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FRUIT CROPS:CULTIVATION PRACTICES AND ECONOMICS

Parshant Bakshi, Anil Bhat, Deep Ji Bhat, Naveen Kumar Patle
  • Country of Origin:

  • Imprint:

    NIPA

  • eISBN:

    9789389571219

  • Binding:

    EBook

  • Number Of Pages:

    158

  • Language:

    English

Individual Price: ₹ 1,595.00 ₹ 1,435.50 + Tax

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Prosperity through fruit cultivation is the new slogan gaining much acceptance among policy makers. Presently, fruit culture has established its credibility in improving income through increased productivity, generating employment and enhancing export. The focused attention on investment in fruit production during the last decade has been rewarding in terms of increased production and productivity of fruits. India has emerged as second largest producer of fruits in the world. It has diverse climates and soil for cultivation of fruit crops providing ample opportunities for the development of fruit industry but the greatest challenge in present is to produce sufficient fruit to feed the ever-increasing human population. This demands infusion of technology for an efficient utilization of resources for deriving higher output per unit of input with excellent quality of the produce within short span of time. In the present era of open economy, it has become increasingly necessary that our produce is competitive, both in the domestic as well as in international markets. This would be possible only through deployment of high-tech application and precision farming methods. Fruits are very important for human beings and also play an important role in religious practices, mythology and art. They are not only delicious but also have many nutrients which are necessary for human health. Fruit production requires a lot of science and some basic fundamental knowledge to grow them successfully. This book compiles many fundamental issues of fruit production like layout and planting, many cultural practices, growth and bearing habits of fruit crops, planting and propagation method, disease and pest management as well as cost of cultivation etc. Understanding of all these topics will help the students and fruit growers for proper knowledge of fundamentals of fruit production. We hope that this book would also be helpful for fruit growers, nurserymen, farmers, teachers, scientists, extension officers and all those who wish to become familiar with the topic in relation to their professional interest. We have tried to keep the language as simple and straight forward as possible and consistent with accurate representation of the content. Every effort has been made to present the ideas in very easy and understandable language and the interests of each reader. We would like to recommend “Fruit Crops: Cultivation Practices and Economics” to students, educators, researchers, extension specialists and orchard practitioners for cultivation practices of fruit crops and their economics.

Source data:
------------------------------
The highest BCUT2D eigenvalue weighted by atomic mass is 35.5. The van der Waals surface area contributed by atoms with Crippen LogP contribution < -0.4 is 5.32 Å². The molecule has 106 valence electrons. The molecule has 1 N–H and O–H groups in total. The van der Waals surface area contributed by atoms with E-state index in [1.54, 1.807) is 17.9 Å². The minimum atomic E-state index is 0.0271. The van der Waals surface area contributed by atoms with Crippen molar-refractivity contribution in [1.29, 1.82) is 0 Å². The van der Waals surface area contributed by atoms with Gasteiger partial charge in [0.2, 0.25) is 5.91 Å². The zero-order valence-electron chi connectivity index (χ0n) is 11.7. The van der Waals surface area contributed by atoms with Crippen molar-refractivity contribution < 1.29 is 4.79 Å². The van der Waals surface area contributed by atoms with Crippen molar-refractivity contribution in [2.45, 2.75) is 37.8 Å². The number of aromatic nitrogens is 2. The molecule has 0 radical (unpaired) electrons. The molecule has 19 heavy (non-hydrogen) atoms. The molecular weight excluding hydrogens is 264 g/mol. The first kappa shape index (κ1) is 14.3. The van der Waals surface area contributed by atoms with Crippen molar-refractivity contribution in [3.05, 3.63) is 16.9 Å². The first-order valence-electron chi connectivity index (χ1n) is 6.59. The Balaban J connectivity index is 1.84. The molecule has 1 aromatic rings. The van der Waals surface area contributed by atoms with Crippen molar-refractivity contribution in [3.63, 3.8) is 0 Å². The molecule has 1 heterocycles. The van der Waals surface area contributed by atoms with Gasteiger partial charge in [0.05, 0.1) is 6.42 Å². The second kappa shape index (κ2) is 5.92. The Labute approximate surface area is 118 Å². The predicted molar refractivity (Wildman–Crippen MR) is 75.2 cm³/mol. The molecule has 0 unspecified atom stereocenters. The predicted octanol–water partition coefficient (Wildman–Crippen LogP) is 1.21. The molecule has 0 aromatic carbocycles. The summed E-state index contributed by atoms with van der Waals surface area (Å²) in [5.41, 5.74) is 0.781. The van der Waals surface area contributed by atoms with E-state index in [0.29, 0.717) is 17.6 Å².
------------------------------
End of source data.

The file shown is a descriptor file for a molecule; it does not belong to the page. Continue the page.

0 Foreword

There has been a record production of Horticulture Crops with production during the year 2017-18(Final) reaching 311.7 Million Tonnes which is 3.7% higher than the previous year and 10% higher than the past 5 years’ average production. Production of fruits is estimated at 97.35 million tonnes which is 4.8% higher than previous year. These production increases partly reflect rising demand, but there has also been a strong push from improved varieties and advances in fruit tree husbandry. India has emerged as second largest producer of fruits in the world. It has diverse climates and soil for cultivation of fruit crops providing ample opportunities for the development of fruit industry but the greatest challenge in present is to produce sufficient fruit to feed the ever-increasing human population. Horticulture is developing fast in more countries and so in India than the government can manage with; but within its controls the government should promote growth in horticultural economics at regional and state level. Horticulture sector in diverse forms is finding its way into everyday life in developed as well as in developing countries. Thus, the field of horticultural economics will in future be approached from several directions and its scope must surely be widened by practice more than by research.